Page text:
People like to say that the world was a simpler place before all the technology we have today.
And to some extent it was.
The biggest technology issues I had as a teenager were telling people to take me off a group text. because their emoji wars put me over my 250 text message limit or frantically clicking cancel when I accidentally pressed the Internet button on my flip phone.
I can’t imagine having to navigate high school with six or seven different social media platforms and facing a daily onslaught of virtual peer pressure. Old fashioned face-to-face peer pressure was enough for me.
And while I sometimes wish my own kids enjoyed as many of the screen-free activities I did as a child, I’d be lying if I said I didn’t love technology (albeit different kinds of technology) as much as them.
As a directionally-challenged individual (aka perpetually lost), Google Maps is a godsend. As a working mom, Amazon Prime is the ultimate convenience, and because I can watch the Amazon truck get closer and closer to my house on the app, I know that my package has arrived before the porch pirates do. As a self-professed introvert, the self-check out speaks to my soul. As a teacher, technology has opened up all kinds of new opportunities to learn, create, and collaborate. I carry in my pocket a device that has thousands of family photos, every song that ever existed, the most updated news, and I can shoot little birds through the air into big green pigs any time I want.
But while I’d never voluntarily give up the conveniences and comforts of that little rectangle in my pocket, I do miss three pre-technology realities.
- Signing a check-out card in the back of a library book: For those of you who have only known a world of books with bar codes, there used to be envelopes in the back of books that held cards you would sign when you checked out a book. I remember the excitement of checking out a book and seeing a familiar name. A friend’s name was like an instant recommendation. If it was someone you looked up to, you instantly felt twice as cool yourself. Better yet, if your crush had checked out that book, it was a little secret connection you had. The check-out card added an extra layer of fun to reading.
- Photo albums: I realize that photo albums still exist and that companies like Shutterfly make a ton of money selling them, but when photos were taken using film and had to be developed, it just seemed more natural to bring your envelope of photographs home and put them right into a photo album. My parents have shelves and shelves of photo albums, and one of my favorite comforts is to curl up in an armchair with an armful of these books. Now all of our photos live on our phones or “in the cloud. How often do we sit down together to scroll through them?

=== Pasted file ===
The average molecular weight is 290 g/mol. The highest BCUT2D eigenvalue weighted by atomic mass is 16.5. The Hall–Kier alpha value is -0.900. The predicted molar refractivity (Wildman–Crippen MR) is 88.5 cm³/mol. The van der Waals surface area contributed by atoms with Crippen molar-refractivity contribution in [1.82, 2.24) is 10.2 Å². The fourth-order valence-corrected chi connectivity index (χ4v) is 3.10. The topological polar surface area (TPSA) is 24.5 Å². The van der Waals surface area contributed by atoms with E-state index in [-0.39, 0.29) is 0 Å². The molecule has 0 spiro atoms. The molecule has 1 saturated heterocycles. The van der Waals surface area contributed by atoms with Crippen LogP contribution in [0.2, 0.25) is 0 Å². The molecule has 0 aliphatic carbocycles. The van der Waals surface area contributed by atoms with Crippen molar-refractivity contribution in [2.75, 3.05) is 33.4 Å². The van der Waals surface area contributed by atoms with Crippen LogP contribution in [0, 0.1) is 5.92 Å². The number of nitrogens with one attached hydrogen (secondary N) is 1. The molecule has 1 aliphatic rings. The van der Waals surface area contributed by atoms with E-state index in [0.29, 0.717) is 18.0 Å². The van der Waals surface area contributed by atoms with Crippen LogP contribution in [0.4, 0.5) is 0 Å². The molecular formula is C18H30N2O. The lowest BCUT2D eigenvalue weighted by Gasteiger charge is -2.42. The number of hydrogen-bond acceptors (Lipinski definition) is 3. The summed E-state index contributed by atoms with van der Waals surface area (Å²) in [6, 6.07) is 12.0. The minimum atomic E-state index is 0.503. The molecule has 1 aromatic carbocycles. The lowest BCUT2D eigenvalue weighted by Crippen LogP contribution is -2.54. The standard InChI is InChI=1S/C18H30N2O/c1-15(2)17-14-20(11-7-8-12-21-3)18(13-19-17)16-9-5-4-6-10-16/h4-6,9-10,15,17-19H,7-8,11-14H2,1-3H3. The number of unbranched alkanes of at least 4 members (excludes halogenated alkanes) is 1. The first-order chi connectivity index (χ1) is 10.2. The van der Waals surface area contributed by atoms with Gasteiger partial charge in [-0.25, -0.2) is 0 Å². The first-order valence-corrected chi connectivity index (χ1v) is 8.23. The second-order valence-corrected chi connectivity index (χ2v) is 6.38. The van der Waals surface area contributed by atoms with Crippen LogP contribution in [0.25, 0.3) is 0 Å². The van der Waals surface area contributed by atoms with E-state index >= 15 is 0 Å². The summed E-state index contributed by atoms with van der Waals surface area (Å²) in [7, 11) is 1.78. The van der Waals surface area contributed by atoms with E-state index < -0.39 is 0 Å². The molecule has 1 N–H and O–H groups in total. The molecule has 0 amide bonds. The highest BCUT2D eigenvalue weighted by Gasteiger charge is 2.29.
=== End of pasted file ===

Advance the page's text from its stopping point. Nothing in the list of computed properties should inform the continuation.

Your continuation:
- Mail: I have several friends who are pros at remembering to send birthday and holiday cards. (I am not one of those people.) But nowadays, most of my communication with friends (especially during the pandemic) is through text message. Now, for an introvert like me, I much prefer text messages over phone calls, but, in my opinion, old fashioned snail mail trumps all. I miss filling out postcards for family and friends while on vacation and receiving letters from friends I met at camp. The boxes of notes from my best friend in high school would no doubt have just been text messages today, and while it’s unlikely that I’d curl up on the couch one afternoon and fondly scroll through them all, I’ve pulled out those boxes many times and reminisced about what it was like to be 16 years old.
I think the lesson in all of this is most eloquently expressed by entrepreneur Matt Mullenweg who said, “Technology is best when it brings people together.” When I first started teaching in a school with 1:1 chromebooks, it was tempting to use as much technology as possible. After all, when you have a shiny new toy, you want to use it as much as possible! But the best lesson I learned from our media specialist was about using technology purposefully. The same goes for technology outside of the classroom. Sometimes a postcard is better than a text message. Sometimes a printed photo is more special than one on your phone. And as much as I hate to admit it, sometimes a phone call is better than an email.
But nothing will ever top Google maps. I’d literally be lost without it.
going one full day without technology! What kinds of technology did you miss the least?
Find a way to use technology purposefully to spread kindness into the world.
Indeed technology is great! I do like some of the “old ways” like sending mail. I decided as a family we are going to send out 12 letters to companies or people who provide services we enjoy! Great article!